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State of the Art: Yulia Iosilzon

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State of the Art: Yulia Iosilzon
Painter and ceramicist Yulia Iosilzon talks to Reader's Digest about artistic inspirations, the snail as a metaphor for migration and her solo show at Berntson Bhattacharjee Gallery
Reader's Digest: Can you tell us a bit about your background and how you came to be an artist?
Yulia Iosilzon: My parents encouraged me to be creative growing up. I always loved anything that would bring you out of the real world and into some sort of dreaming world. I didn’t go to kindergarten so I spent a lot of time watching Nickelodeon and Disney Channel, and I think that world of beautiful colours, dreams and magic was something I gravitated towards.
"I always loved anything that would bring you into some sort of dreaming world"
At school I did art at GCSE and A Levels, and my tutor told me that I had a talent. She was a really fierce lady, just straight to the point, and she was the sort of catalyst for me to really pursue art properly. It wasn’t an easy choice to pursue it, but doing art was something that I could really dig into. I could really flourish and spend ages doing something meticulously without counting the hours.
My teachers definitely had a big impact on me. The sculpture tutor David Fusco at Camberwell, where I did my foundation diploma, made me apply to [Slade School of Fine Art]. I didn’t want to do that, I was anxious about it and not confident at all. But he pushed me to apply and then I went to Slade. 
RD: Can you talk us through your artistic process?
YI: It’s different for each show; I treat each show as a new body of work. I usually start with a space for the show and think about what questions I could ask myself within that space, and how I can make it into something interesting and engaging.
Yulia Iosilzon. Photo by Paulina Mytych
Snails are a recurring element in my exhibition at Berntson Bhattacharjee Gallery, and that works well with architecture of the space. On the ground floor you see images that explore the snail character, and then downstairs we have created what I call a snail colosseum. Basically it’s a cylindrical, shell-looking space. Upstairs you see the snail images and downstairs you see what’s happening inside the shell.
With this show I wanted to explore origins, intimacy and comfort, and the different associations we have with that. I used silk a lot because it’s a sleek material so you can paint on it, and I liked the femininity and theatricality of it.
RD: It sounds like you really transformed the space at Berntson Bhattacharjee Gallery. How much agency did you have over the staging of your solo exhibition?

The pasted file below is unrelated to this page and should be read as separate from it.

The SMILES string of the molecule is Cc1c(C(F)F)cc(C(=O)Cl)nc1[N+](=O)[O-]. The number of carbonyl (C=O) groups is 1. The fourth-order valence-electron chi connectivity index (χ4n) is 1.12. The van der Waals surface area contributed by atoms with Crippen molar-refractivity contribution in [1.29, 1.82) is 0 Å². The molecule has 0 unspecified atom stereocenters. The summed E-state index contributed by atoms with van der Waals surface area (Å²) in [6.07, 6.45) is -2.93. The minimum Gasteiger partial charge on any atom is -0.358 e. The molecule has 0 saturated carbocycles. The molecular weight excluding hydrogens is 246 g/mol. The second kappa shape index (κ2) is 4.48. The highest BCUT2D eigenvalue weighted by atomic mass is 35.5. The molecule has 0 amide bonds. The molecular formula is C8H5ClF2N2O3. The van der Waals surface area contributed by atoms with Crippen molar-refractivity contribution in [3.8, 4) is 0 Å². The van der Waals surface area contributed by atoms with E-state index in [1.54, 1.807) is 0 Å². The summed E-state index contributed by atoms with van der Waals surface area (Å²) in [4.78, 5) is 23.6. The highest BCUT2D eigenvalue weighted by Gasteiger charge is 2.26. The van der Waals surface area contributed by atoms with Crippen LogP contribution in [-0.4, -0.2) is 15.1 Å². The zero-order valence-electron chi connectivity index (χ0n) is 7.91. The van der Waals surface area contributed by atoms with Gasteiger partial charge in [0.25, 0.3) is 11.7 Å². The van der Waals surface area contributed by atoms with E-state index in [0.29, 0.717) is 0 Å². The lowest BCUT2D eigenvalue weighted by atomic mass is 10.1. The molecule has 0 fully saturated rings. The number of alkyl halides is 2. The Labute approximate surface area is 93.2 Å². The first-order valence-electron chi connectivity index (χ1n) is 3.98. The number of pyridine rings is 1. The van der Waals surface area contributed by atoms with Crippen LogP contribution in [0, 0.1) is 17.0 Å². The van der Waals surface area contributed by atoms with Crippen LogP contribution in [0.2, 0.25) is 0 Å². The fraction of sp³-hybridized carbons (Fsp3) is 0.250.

YI: It’s always been a dialogue between me and the gallery. I’ve worked with [gallery directors India Bhattacharjee and Lovisa Berntson] before, so we talked about the ideas that I wanted to explore, about how I wanted an element of theatricality to the show. We worked on ideas together, and we have a wonderful technician who helped with orchestrating how the show would look. 
"It’s always been a dialogue between me and the gallery"
So it started as my idea and then grew into a mutual concept that we all loved. I think it’s important for artists and galleries to do things mutually. It’s good to vocalise your ideas and your vision, but also give alternatives. Then everyone is in a win-win situation. 
RD: Who are some of your artistic inspirations?
YI: One of my favourite artworks actually is Robert Smithson’s Spiral Jetty. This organic spiral form has always been on my mind, it appears a lot throughout my practice. Another reference point for me is Richard Serra’s work. I take a lot of inspiration from sculptors. 
I also like [American painter] Helen Frankenthaler. I’m drawn to repetition, so maybe that’s why there are so many snails in the show. I love repeating elements over and over again until they reach the point that they become something else.
RD: In your solo exhibition at the Berntson Bhattacharjee Gallery, Modus Operandi, there are a lot of recurring motifs in your work that seem to weave together a narrative. Do you think that an artwork should tell a story?
YI: I don’t start with a narrative approach, rather I usually use symbols and materials that then speak for themselves. I was really curious about exploring spiral forms, so that led to this snail shell element in my work. 
Installation view of Yulia Iosilzon's Modus Operandi exhibition
Installation view of Yulia Iosilzon's Modus Operandi exhibition
The snail symbol then took on meaning within the themes I wanted to explore in my exhibition of origins, intimacy and comfort. You know, a snail holds its home in its shell, so it just brings its home anywhere that it goes. This also translates the idea of migration
My family has been moving a lot for the past few centuries. My mother is Russian and my dad is Jewish, and the family has lived throughout Japan, Russia, Israel, Berlin, the UK. When people ask me, where’s home? I don’t really know. I’ve never had my grandparents and my parents in the same place. Even though I have this massive family, it’s always moving and shuffling. The snail works as a symbol for that sort of migration mindset. When you move a lot, you start thinking of yourself and your family as your home, rather than a specific place. 
Yulia Iosilzon’s ambitious solo exhibition Modus Operandi is showing at Berntson Bhattacharjee Gallery from March 28–May 11
Cover image by Jacob Lillis
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